Switching from music to hairdressing may seem like quite a leap, but the competition is just as fierce, if not more so. The British Hairdressing Championships are underway and for current champion Raymond Robertson (Bill Nighy) the stakes are as high as they’ve ever been. That’s because his biggest rival Phil Allen (Alan Rickman) has reluctantly come out of retirement to compete for his family’s business. Blow Dry is simultaneously a humorous look at the high fashion hairstyling industry and the touching story of a man who must struggle to leave his grudges and broken heart behind in order to reconcile with the most important people in his life. 

Please disregard how much the trailer makes this look like a Josh Hartnett rom-com. Stream it on Netflix and see for yourself that Blow Dry is the story of a team of talented small town underdogs opposing a big city “artiste”.

Proving that truth is stranger (or at least more interesting) than fiction, Made in Dagenham is another dramatization of real life events, this time the sewing machinists’ strike at the Ford Dagenham plant in 1968 is in the spotlight. Though Sally Hawkins’ character Rita O’Grady is fictional, the film illustrates how female factory workers went all the way to Westminster to demand equal pay for equal work. Sadly this is still a timely issue today. 

Also starring the greatly missed Bob Hoskins, as well as Roger Lloyd-Pack, Daniel Mays and Geraldine James, Made in Dagenham is a look back into the history of British civil rights. It can be streamed on Amazon Instant Video.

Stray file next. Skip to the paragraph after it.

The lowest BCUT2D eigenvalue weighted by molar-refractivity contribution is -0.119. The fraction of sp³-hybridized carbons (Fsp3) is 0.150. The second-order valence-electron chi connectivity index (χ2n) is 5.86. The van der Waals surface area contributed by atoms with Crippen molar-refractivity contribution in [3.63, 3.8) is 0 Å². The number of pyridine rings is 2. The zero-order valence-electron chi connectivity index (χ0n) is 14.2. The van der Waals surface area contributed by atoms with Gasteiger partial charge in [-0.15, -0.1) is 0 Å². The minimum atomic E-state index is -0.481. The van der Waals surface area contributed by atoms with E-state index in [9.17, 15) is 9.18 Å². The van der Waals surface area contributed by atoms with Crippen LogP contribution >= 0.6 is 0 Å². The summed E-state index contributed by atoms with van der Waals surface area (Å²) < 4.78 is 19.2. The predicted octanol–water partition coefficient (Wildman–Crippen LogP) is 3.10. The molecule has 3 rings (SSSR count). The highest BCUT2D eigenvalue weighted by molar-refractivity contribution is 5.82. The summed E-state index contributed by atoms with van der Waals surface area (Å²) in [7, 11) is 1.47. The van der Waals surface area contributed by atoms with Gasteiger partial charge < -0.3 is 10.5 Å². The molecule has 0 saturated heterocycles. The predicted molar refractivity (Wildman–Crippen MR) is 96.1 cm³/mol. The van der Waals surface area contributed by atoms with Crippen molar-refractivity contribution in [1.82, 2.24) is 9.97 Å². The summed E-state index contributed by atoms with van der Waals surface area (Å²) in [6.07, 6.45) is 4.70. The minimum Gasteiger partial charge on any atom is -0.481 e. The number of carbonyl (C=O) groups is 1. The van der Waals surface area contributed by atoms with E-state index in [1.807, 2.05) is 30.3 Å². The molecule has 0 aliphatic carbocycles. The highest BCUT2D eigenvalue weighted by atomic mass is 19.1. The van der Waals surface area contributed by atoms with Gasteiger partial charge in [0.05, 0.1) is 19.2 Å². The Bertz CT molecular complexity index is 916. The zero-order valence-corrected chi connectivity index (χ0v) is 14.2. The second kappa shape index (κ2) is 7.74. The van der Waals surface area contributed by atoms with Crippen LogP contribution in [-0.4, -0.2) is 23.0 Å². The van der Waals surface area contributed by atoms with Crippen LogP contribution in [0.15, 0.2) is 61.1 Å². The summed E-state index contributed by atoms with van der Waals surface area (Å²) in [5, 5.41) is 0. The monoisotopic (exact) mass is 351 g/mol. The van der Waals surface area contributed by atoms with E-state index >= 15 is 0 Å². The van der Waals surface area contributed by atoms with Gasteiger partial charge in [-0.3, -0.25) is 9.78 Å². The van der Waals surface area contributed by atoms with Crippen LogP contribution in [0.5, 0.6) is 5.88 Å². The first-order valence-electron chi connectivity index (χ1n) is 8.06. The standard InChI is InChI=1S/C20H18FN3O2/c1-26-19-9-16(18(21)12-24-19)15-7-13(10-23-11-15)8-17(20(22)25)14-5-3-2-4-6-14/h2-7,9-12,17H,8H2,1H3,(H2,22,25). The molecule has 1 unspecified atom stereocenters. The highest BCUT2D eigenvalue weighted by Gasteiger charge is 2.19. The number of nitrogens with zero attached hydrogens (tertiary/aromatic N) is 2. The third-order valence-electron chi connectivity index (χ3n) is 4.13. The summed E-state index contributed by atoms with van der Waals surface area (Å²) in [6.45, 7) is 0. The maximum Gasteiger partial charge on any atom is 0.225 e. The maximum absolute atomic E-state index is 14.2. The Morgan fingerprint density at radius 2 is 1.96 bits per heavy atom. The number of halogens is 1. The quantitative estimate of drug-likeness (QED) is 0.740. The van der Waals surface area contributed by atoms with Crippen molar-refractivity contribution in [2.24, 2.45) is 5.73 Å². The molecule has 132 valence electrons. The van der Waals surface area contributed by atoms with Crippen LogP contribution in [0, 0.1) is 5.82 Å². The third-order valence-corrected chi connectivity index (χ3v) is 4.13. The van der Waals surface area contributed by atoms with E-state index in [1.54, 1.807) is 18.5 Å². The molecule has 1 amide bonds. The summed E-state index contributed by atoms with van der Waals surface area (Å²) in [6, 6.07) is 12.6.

Due to the success of the Tony Award-winning Broadway musical version, you may already be aware of the final entry on my list. Kinky Boots is a film about a down-and-out shoe company on the verge of closure. That is, until the new and reluctant company owner, Charlie Price (Joel Edgerton) has a coincidental yet fortuitous meeting with Lola (Chiwetel Ejiofor), a flamboyant female impersonator. The drag queen’s complaint of needing women’s footwear in men’s sizes turns on a light bulb in Charlie’s head. Now he just needs to convince his staff and the shoe industry that men’s fetish footwear is a profitable enterprise. 

Kinky Boots is, at its heart, a movie about tolerance, acceptance and thinking outside of the box. It’s available to stream on Netflix and Amazon Instant Video.

So, if you’re feeling the need for a bit of cheery inspiration, I hope you’ll dip into one of these titles. I guarantee you more than a few laughs and a warm feeling in your heart as well. What’s your favorite underdog film? Please share your suggestions in the comments section below.

Carmen Croghan

Carmen Croghan often looks at the state of her British addiction and wonders how it got so out of hand.  Was it the re-runs of Monty Python on PBS, that second British Invasion in the 80’s or the royal pomp and pageantry of Charles and Diana’s wedding? Whatever the culprit, it led her to a college semester abroad in London and over 25 years of wishing she could get back to the UK again.  Until she is able, she fills the void with British telly, some of her favorites being comedies such as The Office, The IT Crowd, Gavin and Stacey, Alan Partridge, Miranda and Green Wing. Her all-time favorite series, however, is Life On Mars. A part-time reference library staffer, she spends an inordinate amount of time watching just about any British series she can track down which she then writes about for her own blog Everything I Know about the UK, I Learned from the BBC.  She is excited to be contributing to Telly Visions and endeavors to share her Anglo-zeal with its readers.